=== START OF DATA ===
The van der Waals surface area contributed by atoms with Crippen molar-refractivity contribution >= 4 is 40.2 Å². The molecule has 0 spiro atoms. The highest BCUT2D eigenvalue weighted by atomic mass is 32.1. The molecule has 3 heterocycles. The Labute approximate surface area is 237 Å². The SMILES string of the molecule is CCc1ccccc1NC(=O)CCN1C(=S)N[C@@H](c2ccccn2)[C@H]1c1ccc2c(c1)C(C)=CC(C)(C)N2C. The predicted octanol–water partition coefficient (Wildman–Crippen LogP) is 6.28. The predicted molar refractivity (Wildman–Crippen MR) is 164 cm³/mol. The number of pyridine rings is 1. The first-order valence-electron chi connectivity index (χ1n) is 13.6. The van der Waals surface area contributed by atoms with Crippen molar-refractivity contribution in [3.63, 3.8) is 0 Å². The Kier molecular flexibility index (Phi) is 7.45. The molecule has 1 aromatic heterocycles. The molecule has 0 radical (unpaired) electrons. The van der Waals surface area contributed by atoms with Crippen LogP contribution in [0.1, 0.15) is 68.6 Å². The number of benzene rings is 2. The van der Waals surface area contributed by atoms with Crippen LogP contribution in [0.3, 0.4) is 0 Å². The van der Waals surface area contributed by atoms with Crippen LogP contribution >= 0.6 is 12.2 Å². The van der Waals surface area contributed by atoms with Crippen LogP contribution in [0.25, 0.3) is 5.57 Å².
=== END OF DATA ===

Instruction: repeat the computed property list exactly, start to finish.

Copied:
The van der Waals surface area contributed by atoms with Crippen molar-refractivity contribution >= 4 is 40.2 Å². The molecule has 0 spiro atoms. The highest BCUT2D eigenvalue weighted by atomic mass is 32.1. The molecule has 3 heterocycles. The Labute approximate surface area is 237 Å². The SMILES string of the molecule is CCc1ccccc1NC(=O)CCN1C(=S)N[C@@H](c2ccccn2)[C@H]1c1ccc2c(c1)C(C)=CC(C)(C)N2C. The predicted octanol–water partition coefficient (Wildman–Crippen LogP) is 6.28. The predicted molar refractivity (Wildman–Crippen MR) is 164 cm³/mol. The number of pyridine rings is 1. The first-order valence-electron chi connectivity index (χ1n) is 13.6. The van der Waals surface area contributed by atoms with Crippen molar-refractivity contribution in [3.63, 3.8) is 0 Å². The Kier molecular flexibility index (Phi) is 7.45. The molecule has 1 aromatic heterocycles. The molecule has 0 radical (unpaired) electrons. The van der Waals surface area contributed by atoms with Crippen LogP contribution in [0.1, 0.15) is 68.6 Å². The number of benzene rings is 2. The van der Waals surface area contributed by atoms with Crippen LogP contribution in [0.3, 0.4) is 0 Å². The van der Waals surface area contributed by atoms with Crippen LogP contribution >= 0.6 is 12.2 Å². The van der Waals surface area contributed by atoms with Crippen LogP contribution in [0.25, 0.3) is 5.57 Å².